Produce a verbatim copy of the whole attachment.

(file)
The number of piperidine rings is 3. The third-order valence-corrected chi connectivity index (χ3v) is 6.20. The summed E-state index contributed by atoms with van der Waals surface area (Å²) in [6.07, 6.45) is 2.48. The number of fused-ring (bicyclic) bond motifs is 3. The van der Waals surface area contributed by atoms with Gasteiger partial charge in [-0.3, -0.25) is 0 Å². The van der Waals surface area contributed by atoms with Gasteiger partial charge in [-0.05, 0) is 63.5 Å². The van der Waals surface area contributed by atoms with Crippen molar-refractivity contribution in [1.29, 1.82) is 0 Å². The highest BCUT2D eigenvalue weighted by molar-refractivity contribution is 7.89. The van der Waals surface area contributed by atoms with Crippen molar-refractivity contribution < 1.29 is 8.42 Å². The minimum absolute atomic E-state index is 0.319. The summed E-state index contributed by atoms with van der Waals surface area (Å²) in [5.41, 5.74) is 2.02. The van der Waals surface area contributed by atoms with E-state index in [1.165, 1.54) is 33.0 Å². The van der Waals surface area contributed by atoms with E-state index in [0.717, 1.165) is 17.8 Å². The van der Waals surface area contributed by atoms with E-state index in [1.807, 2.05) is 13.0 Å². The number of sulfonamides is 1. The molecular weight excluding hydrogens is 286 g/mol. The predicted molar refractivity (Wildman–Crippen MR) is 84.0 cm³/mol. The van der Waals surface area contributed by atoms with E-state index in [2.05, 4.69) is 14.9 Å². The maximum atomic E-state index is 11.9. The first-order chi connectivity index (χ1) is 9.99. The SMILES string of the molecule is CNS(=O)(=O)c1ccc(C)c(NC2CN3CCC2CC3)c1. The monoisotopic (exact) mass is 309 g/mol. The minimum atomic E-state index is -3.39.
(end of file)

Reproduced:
The number of piperidine rings is 3. The third-order valence-corrected chi connectivity index (χ3v) is 6.20. The summed E-state index contributed by atoms with van der Waals surface area (Å²) in [6.07, 6.45) is 2.48. The number of fused-ring (bicyclic) bond motifs is 3. The van der Waals surface area contributed by atoms with Gasteiger partial charge in [-0.3, -0.25) is 0 Å². The van der Waals surface area contributed by atoms with Gasteiger partial charge in [-0.05, 0) is 63.5 Å². The van der Waals surface area contributed by atoms with Crippen molar-refractivity contribution in [1.29, 1.82) is 0 Å². The highest BCUT2D eigenvalue weighted by molar-refractivity contribution is 7.89. The van der Waals surface area contributed by atoms with Crippen molar-refractivity contribution < 1.29 is 8.42 Å². The minimum absolute atomic E-state index is 0.319. The summed E-state index contributed by atoms with van der Waals surface area (Å²) in [5.41, 5.74) is 2.02. The van der Waals surface area contributed by atoms with E-state index in [1.165, 1.54) is 33.0 Å². The van der Waals surface area contributed by atoms with E-state index in [0.717, 1.165) is 17.8 Å². The van der Waals surface area contributed by atoms with E-state index in [1.807, 2.05) is 13.0 Å². The number of sulfonamides is 1. The molecular weight excluding hydrogens is 286 g/mol. The predicted molar refractivity (Wildman–Crippen MR) is 84.0 cm³/mol. The van der Waals surface area contributed by atoms with E-state index in [2.05, 4.69) is 14.9 Å². The maximum atomic E-state index is 11.9. The first-order chi connectivity index (χ1) is 9.99. The SMILES string of the molecule is CNS(=O)(=O)c1ccc(C)c(NC2CN3CCC2CC3)c1. The monoisotopic (exact) mass is 309 g/mol. The minimum atomic E-state index is -3.39.